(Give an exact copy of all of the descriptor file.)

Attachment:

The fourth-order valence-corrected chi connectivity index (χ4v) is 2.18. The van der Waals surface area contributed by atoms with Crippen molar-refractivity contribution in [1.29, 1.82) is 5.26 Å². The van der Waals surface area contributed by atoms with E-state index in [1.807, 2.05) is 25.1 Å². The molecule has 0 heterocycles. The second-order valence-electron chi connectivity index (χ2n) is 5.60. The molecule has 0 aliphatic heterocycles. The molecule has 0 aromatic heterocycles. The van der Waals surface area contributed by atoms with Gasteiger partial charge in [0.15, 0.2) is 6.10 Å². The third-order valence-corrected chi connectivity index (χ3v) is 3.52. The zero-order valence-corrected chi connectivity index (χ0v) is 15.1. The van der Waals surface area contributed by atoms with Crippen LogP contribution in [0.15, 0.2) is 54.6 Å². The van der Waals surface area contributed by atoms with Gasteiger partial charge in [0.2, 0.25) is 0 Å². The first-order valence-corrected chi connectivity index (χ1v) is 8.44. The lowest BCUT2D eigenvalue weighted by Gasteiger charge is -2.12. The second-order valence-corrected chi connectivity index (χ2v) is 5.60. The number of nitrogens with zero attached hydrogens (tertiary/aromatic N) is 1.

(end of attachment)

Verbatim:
The fourth-order valence-corrected chi connectivity index (χ4v) is 2.18. The van der Waals surface area contributed by atoms with Crippen molar-refractivity contribution in [1.29, 1.82) is 5.26 Å². The van der Waals surface area contributed by atoms with E-state index in [1.807, 2.05) is 25.1 Å². The molecule has 0 heterocycles. The second-order valence-electron chi connectivity index (χ2n) is 5.60. The molecule has 0 aliphatic heterocycles. The molecule has 0 aromatic heterocycles. The van der Waals surface area contributed by atoms with Gasteiger partial charge in [0.15, 0.2) is 6.10 Å². The third-order valence-corrected chi connectivity index (χ3v) is 3.52. The zero-order valence-corrected chi connectivity index (χ0v) is 15.1. The van der Waals surface area contributed by atoms with Crippen LogP contribution in [0.15, 0.2) is 54.6 Å². The van der Waals surface area contributed by atoms with Gasteiger partial charge in [0.2, 0.25) is 0 Å². The first-order valence-corrected chi connectivity index (χ1v) is 8.44. The lowest BCUT2D eigenvalue weighted by Gasteiger charge is -2.12. The second-order valence-corrected chi connectivity index (χ2v) is 5.60. The number of nitrogens with zero attached hydrogens (tertiary/aromatic N) is 1.